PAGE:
Former NBC Nightly News anchor Tom Brokaw moderated a panel discussion on the current debate over firearm regulation at the Logan Center on Tuesday. The panelists included Chicago Mayor Rahm Emanuel, former Republican Congressman Steve Latourette, Director of the University of Chicago Crime Lab Jens Ludwig, and Chicago Tribune columnist Steve Chapman.
Because the timing of the panel coincided with the announcement of President Obama’s gun control plan, Brokaw checked his cell phone in order to discover the gun control policies as they were released. After he retrieved the information, he then led the panelists in a discussion of the measures.
Emanuel predicted that the political energy for firearms regulation reforms generated by the Newtown shooting could not be relied on for legislative success.
In response to Latourette’s concerns that Congress would overregulate in the wake of the tragedy, Emanuel said, “I am not worried that the United States Congress is going to do too much. The real worry is that we’re going to lose this moment.”
Ludwig pointed out that national regulation is important in this issue because of the porous nature of state borders that make state level regulations ineffective. He also disputed beliefs that violence in the United States is caused by violent video games and movies, citing studies that indicate that gun crimes decrease immediately following the release of violent video games.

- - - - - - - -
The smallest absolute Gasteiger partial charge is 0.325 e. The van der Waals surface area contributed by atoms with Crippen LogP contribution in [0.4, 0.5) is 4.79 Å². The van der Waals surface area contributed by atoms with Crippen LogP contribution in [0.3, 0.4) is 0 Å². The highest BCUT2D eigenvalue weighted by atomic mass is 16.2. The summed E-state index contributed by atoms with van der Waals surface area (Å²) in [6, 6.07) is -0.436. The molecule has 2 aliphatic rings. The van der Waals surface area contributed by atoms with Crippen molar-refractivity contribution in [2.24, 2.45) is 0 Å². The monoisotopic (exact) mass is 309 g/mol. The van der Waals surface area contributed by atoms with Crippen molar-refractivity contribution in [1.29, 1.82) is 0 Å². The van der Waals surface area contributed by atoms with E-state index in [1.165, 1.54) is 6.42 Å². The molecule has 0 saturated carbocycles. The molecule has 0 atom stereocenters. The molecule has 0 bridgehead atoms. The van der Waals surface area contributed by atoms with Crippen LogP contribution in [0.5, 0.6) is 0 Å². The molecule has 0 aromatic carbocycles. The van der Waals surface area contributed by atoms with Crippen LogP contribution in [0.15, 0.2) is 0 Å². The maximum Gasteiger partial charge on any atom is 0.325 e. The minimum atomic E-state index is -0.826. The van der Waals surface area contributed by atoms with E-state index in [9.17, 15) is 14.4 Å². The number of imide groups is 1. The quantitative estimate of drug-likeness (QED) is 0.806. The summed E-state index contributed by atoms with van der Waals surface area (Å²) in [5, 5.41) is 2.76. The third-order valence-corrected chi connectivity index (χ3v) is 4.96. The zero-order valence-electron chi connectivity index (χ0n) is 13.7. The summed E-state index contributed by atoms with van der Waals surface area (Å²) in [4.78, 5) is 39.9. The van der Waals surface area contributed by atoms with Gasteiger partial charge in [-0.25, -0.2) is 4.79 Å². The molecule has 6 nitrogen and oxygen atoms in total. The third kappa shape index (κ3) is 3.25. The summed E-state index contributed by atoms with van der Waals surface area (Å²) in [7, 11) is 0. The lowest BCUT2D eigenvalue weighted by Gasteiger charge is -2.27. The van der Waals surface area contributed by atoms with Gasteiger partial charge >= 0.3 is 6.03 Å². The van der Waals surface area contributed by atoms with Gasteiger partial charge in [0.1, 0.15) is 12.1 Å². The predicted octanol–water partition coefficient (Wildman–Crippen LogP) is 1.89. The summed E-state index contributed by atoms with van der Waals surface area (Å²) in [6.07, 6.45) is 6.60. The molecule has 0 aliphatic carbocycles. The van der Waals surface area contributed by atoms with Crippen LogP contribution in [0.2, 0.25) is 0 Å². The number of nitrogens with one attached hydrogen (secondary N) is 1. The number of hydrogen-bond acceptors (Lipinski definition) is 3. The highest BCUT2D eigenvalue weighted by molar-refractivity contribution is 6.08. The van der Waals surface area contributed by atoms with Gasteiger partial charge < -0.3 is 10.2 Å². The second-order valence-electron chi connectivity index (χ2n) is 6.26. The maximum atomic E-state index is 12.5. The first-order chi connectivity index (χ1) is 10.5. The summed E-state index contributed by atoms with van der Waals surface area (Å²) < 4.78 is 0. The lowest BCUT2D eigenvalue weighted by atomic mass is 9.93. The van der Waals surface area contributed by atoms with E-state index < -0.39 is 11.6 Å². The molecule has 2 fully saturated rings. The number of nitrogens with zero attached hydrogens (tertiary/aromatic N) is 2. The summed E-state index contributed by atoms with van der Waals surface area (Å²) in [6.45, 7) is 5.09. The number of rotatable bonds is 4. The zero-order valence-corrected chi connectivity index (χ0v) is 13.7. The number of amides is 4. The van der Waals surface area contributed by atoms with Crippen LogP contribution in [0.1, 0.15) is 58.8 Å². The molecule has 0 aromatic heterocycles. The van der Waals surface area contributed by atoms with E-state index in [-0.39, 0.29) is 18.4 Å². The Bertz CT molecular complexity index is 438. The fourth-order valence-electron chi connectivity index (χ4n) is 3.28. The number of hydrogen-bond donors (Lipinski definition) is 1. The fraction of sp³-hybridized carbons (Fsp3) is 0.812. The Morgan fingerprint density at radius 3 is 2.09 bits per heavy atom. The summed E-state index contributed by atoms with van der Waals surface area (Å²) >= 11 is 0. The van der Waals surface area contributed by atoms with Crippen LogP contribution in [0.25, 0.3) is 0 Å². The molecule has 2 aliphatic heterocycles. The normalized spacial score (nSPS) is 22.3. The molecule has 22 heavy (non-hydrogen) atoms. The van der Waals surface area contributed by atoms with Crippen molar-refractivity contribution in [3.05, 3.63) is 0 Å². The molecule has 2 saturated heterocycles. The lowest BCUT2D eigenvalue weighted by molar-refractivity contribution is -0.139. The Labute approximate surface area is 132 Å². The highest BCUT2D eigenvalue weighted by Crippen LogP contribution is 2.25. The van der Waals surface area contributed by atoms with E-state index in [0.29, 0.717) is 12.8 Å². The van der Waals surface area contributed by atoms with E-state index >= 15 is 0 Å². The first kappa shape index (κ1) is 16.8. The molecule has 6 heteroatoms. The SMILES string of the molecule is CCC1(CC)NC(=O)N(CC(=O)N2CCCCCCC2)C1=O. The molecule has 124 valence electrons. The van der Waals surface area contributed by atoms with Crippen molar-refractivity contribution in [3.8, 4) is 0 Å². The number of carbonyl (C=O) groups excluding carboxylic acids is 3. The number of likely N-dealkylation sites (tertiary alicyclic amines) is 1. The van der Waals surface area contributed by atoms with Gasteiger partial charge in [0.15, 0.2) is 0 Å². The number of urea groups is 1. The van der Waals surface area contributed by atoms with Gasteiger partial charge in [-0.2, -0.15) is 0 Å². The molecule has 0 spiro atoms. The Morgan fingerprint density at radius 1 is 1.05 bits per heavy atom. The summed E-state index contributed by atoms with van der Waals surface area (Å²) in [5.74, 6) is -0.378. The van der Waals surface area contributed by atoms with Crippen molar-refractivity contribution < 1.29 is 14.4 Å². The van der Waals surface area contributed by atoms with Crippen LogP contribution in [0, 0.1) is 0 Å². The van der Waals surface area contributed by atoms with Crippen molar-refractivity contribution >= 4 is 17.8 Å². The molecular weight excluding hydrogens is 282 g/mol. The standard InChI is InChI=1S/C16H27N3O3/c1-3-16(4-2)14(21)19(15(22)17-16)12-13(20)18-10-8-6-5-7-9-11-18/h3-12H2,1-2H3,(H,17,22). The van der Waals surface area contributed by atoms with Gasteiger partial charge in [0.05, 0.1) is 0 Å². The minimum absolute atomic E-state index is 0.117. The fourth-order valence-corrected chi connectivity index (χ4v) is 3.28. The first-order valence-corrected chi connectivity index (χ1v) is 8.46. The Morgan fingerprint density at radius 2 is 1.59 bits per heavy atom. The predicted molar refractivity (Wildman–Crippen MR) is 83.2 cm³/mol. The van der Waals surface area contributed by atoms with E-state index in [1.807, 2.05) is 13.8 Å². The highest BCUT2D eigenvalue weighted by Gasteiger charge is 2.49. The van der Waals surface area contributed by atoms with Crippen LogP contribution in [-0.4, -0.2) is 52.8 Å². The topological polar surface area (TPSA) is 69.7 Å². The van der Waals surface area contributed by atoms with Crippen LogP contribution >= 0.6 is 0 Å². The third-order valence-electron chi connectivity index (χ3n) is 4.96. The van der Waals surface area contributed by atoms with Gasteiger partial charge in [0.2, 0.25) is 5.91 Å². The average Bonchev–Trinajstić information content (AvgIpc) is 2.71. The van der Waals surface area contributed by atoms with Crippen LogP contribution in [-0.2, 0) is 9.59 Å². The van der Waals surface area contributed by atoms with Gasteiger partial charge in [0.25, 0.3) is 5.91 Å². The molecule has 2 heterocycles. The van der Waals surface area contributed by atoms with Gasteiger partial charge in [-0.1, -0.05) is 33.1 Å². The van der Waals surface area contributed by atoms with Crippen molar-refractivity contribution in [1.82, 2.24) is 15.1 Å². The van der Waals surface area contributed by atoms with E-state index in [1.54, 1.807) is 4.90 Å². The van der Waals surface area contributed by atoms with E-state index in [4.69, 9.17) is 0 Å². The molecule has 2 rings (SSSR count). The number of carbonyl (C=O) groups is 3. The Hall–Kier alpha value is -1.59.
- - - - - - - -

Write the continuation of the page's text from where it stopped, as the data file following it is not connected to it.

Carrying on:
According to Ludwig, the reason for America’s high homicide rate compared to other nations is that guns are more deadly than knives, a weapon used more often by citizens of countries with stricter gun restrictions.
“The United States is not an unusually violent country,” Ludwig said. “[It is] just the homicide rate that make us look very different and almost all of the difference between the United States and the United Kingdom is driven by gun homicides.”
The debate also touched on the urban versus rural demographic issues at play in the debate on firearms ownership and regulation. According to Chapman, rural people tend to be of the self-policing ethos, and are also more likely to own guns for non-violent purposes, including hunting and target practice.
“Outside of the big cities there is a sense among people that the people in the big cities really do not understand why rural people are attached to their guns,” Chapman said.
“They don’t see them as this demonic force that a lot of urban politicians do.”